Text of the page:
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Expulsion of Russian political scientist confirms Riga’s duplicity — Russian diplomat

November 24, 2014, 12:23 UTC+3 MOSCOW

Russian Foreign Ministry will not leave the incident unnoticed

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Konstantin Simonov

Konstantin Simonov

© Ilya Pitalev/TASS

MOSCOW, November 24. /TASS/. The expulsion of Russia’s leading political scientist, Konstantin Simonov, is fresh confirmation of the Latvian authorities’ duplicity, Russian Foreign Ministry spokesman Alexander Lukashevich has said.

“Moscow will not leave unnoticed the incident with the expulsion of the director of the National Energy Security Fund, Konstantin Simonov, from Latvia,” he said.

Simonov arrived in the Latvian capital city Riga on November 14 at the invitation of the international media club Format AZ. He was supposed to take part in a public discussion dedicated to gas wars, a club’s representative, Olga Avdevich, told TASS, adding that the decision to blacklist Simonov was taken after he had arrived in the country.

“I was told that I can challenge this writ within 30 days and I think I will use this opportunity. I just want to understand why they have blacklisted me as an unwanted person in Latvia,” Simonov told TASS.

“I am shocked at Latvia’s decision. First, I have always stood for the normalization of relations with Europe and I have never withheld it. The energy sector is just a part of this process for me,” he noted. “Second, I cannot understand how Europe ensures human rights for personal space and private life and how the authorities get to know where a person is a given moment and why they refuse to say how they know this. And, finally, why a democratic country cannot say clearly what a man can do wrong over just half a day to become a persona non grata.”

He said that ahead of his trip to Riga, organizers had contacted Latvia’s foreign ministry to learn about potential problems that might face him. “The Latvian foreign ministry said there were no problems. I arrived in Riga by a morning flight and states the purpose of my visit when I was going through border crossing procedures. There were no claims to me and I reached the center of the city from the airport. When I was having lunch, two border officers came to me and told me a decision had been taken to immediately expel me from Latvia as a persona non grata. So, first they let me in the country and then in just a few hours I became an unwanted person who is to be immediately deported. At the moment, I am staying at the border service office. Later I will be taken to the airport to fly to Moscow by the next flight,” Simonov said.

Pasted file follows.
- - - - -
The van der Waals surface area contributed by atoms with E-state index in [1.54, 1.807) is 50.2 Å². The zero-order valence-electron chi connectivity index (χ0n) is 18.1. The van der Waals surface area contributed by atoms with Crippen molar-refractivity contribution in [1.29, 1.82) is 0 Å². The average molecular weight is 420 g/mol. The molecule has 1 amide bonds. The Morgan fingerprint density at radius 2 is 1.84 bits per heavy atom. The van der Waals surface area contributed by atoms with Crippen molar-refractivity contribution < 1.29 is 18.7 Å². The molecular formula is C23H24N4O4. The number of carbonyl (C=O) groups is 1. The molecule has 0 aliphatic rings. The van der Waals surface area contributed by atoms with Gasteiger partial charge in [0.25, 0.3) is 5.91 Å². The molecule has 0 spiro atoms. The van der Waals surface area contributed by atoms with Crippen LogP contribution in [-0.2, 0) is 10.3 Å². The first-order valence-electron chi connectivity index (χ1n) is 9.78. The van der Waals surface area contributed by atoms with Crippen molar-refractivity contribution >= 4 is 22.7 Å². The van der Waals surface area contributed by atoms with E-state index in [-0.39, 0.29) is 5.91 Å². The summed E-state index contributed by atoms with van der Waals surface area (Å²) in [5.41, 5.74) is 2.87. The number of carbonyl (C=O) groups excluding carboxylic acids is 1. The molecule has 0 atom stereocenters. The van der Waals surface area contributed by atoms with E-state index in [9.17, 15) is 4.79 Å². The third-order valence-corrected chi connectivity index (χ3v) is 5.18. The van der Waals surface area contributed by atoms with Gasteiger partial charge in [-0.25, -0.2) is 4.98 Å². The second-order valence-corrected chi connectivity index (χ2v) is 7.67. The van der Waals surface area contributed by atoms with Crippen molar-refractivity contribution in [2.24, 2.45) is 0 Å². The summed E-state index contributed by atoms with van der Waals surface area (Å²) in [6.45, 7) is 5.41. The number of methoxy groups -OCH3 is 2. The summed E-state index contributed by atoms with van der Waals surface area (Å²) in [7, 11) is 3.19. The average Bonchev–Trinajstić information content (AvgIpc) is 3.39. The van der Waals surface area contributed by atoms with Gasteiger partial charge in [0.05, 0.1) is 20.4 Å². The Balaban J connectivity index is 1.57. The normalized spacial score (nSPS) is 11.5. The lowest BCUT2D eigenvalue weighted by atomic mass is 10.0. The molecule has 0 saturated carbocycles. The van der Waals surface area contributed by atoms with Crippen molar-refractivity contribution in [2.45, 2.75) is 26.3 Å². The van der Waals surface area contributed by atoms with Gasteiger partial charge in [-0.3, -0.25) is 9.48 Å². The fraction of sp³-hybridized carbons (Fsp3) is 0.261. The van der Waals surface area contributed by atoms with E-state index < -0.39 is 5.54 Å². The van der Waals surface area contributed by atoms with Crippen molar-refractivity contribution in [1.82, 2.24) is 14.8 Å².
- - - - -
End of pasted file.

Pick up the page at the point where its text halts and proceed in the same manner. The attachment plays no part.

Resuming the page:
“The interior ministry says it decided today that I am a threat to Latvia on the basis of information from the security agencies. Why did they take this decision? What threat am I posing? And, what is most important, how did they know where I was at the moment of my detention? They gave me no explanations. And what is most vexing is the fact that I am reputed in Russia as an advocate of normalizing relations with the European Union, especially in the energy sector. It seems to be an irritating factor in the present-day Europe,” he noted.

In 2014, Latvia has blacklisted a number of Russia citizens, including people of culture. In the summer, ahead of the New Wave pop singers’ contest in Jurmala, Latvia’s Foreign Minister Edgars Rinkeviks supplemented the blacklist of Russians banned from entry to Latvia for an indefinite period with the names of Russian popular singers Joseph Kobzon, Oleg Gazmanov and Valeria. In the autumn, the blacklist was once again supplemented with the name of Russian actors Ivan Okhlobystin and Mikhail Porechenkov.

Latvia’s Interior Minister Rihards Kozlovskis said that in the past two months Latvia had blacklisted five Russians, and 30 Russians - since the beginning of the year.

As of today, Latvia’s blacklist of unwanted persons includes about 5,000 foreigners.

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